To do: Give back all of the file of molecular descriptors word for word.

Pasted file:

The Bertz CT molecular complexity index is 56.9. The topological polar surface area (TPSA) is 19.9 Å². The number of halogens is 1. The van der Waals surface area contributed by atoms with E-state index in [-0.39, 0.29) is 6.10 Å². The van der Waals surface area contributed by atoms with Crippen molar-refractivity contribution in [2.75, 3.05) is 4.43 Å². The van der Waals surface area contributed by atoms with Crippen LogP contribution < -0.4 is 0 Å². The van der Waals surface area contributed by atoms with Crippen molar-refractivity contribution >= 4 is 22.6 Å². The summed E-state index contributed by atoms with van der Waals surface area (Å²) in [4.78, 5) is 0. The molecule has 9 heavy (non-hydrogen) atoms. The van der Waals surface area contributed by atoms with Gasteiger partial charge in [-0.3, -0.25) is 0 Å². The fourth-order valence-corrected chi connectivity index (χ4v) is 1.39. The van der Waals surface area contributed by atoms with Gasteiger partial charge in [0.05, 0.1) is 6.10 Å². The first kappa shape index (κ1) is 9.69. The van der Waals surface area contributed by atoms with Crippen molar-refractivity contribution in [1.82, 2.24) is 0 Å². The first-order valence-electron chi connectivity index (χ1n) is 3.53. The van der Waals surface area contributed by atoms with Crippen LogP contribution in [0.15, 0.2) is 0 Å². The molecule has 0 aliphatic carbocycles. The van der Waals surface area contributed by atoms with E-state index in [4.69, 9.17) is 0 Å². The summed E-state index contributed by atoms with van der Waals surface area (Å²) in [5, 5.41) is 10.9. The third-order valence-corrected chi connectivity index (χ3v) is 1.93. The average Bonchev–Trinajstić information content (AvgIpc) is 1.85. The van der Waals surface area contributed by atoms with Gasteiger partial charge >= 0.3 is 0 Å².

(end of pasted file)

The Bertz CT molecular complexity index is 56.9. The topological polar surface area (TPSA) is 19.9 Å². The number of halogens is 1. The van der Waals surface area contributed by atoms with E-state index in [-0.39, 0.29) is 6.10 Å². The van der Waals surface area contributed by atoms with Crippen molar-refractivity contribution in [2.75, 3.05) is 4.43 Å². The van der Waals surface area contributed by atoms with Crippen LogP contribution < -0.4 is 0 Å². The van der Waals surface area contributed by atoms with Crippen molar-refractivity contribution >= 4 is 22.6 Å². The summed E-state index contributed by atoms with van der Waals surface area (Å²) in [4.78, 5) is 0. The molecule has 9 heavy (non-hydrogen) atoms. The van der Waals surface area contributed by atoms with Gasteiger partial charge in [-0.3, -0.25) is 0 Å². The fourth-order valence-corrected chi connectivity index (χ4v) is 1.39. The van der Waals surface area contributed by atoms with Gasteiger partial charge in [0.05, 0.1) is 6.10 Å². The first kappa shape index (κ1) is 9.69. The van der Waals surface area contributed by atoms with Crippen molar-refractivity contribution in [1.82, 2.24) is 0 Å². The first-order valence-electron chi connectivity index (χ1n) is 3.53. The van der Waals surface area contributed by atoms with Crippen LogP contribution in [0.15, 0.2) is 0 Å². The molecule has 0 aliphatic carbocycles. The van der Waals surface area contributed by atoms with E-state index in [4.69, 9.17) is 0 Å². The summed E-state index contributed by atoms with van der Waals surface area (Å²) in [5, 5.41) is 10.9. The third-order valence-corrected chi connectivity index (χ3v) is 1.93. The average Bonchev–Trinajstić information content (AvgIpc) is 1.85. The van der Waals surface area contributed by atoms with Gasteiger partial charge >= 0.3 is 0 Å².